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story.lead_photo.caption Fulton Fire Chief Kevin Coffelt, Fire Engineer Shawn Pettigrew and Firefighter Jeremy Milam climbed the equivalent of 110 stories last Saturday at Columbia's Memorial Stair Climb to honor those first responders who died at the World Trade Center during the Sept. 11, 2001, terrorist attacks.

Almost 20 years ago on Sept. 11, 2001, two planes flew into the twin towers at the World Trade Center in New York City, where more than 2,000 people lost their lives.

Among those individuals were first responders who climbed the stairs of the burning buildings in hopes of rescuing those in need before the towers collapsed.

Last Saturday, Fulton first responders participated in the fifth annual Columbia Memorial Stair Climb at the Fifth and Walnut parking structure. The climb was created to honor not only those who had fallen during the attacks, but also every first responder who has lost their life trying to save another's.

"I've done some research on the stair climb and what they went through on 9/11, and I believe that it's very important to uphold that tradition and memorialize the day, the event," Fulton Fire Engineer Shawn Pettigrew said. "The day of the climb, the coordinator, guest speaker and the local chief give speeches — it's very impactful, very sober, very real. It puts our job and the event into perspective."

Saturday's climb was similar to the ascent those individuals had to endure while climbing to the top of the World Trade Center. Each climber went up the nine-story parking garage 11 times to make it equivalent to the 110 stories of the towers. They were dressed in their uniform with all their equipment.

Pettigrew decided to climb with a two-and-a-half section of hose with the names of the 343 first responder who had fallen. But each person who made the climb Saturday carried a lanyard with the name and photo of a first responder who had passed. And once they finished the 110 stories, they rang a bell and announced the individual's name whom they carried with them.

"After we complete our 110 flights, we come down and sound the bell for their last call and then announce who we climbed for," Fulton Fire Chief Kevin Coffelt said. "It always brings tears to my eyes."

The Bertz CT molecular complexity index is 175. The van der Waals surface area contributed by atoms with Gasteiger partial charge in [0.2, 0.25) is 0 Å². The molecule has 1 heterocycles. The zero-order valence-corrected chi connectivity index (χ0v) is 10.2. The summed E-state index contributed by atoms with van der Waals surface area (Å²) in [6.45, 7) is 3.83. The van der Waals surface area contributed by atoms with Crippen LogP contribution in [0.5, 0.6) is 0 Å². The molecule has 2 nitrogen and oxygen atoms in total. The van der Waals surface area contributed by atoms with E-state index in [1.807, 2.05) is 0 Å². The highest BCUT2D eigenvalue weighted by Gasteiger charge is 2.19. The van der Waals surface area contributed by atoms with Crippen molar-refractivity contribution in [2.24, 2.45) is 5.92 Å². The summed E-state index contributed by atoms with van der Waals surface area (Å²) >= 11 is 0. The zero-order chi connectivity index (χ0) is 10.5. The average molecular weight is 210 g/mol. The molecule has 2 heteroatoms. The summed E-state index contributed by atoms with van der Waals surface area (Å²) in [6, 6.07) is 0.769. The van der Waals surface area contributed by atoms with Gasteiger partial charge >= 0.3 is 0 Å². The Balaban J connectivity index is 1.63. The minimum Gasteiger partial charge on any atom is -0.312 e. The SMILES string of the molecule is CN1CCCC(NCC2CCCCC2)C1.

Coffelt and Pettigrew have climbed nine times in several different locations, but they've participated in Columbia's almost every year. They've climbed in Springfield as well as in Jefferson City for the Missouri Fire Marshal Stair Climb. And they have held onto every lanyard, every individual they have climbed for over the years.

The two also participate in the Tunnel to Towers 5k Run and Walk in Jefferson City to honor Stephen Siller, a New York City firefighter who lost his life Sept. 11 after strapping on his gear and running through the Brooklyn Battery Tunnel to the World Trade Center.

The Fulton Fire Department has lost two individuals in the line of duty — Chief Grant Duncan and Captain Alan Leake. Though they are remembered every day, Coffelt and Pettigew climb for them and many others. The two fallen Fulton firefighters are memorialized with several others who have fallen at the Firefighters Memorial in Kingdom City.

"I participate to honor the ones that gave their life on 9/11 and also I do it to honor the firefighters that die every day in the line of duty," Coffelt said.

The proceeds collected from Columbia's Memorial Stair Climb go to two different foundations that support front-line first responders and their families: Safety Net of Missouri and Firefighter Cancer Support Network.

For more information on Columbia's Memorial Stair Climb, visit www.columbiastairclimb.com. To find out how to participate in the annual Tunnel to Towers 5k in Jefferson City, visit www.facebook.com/t2tjeffcity.

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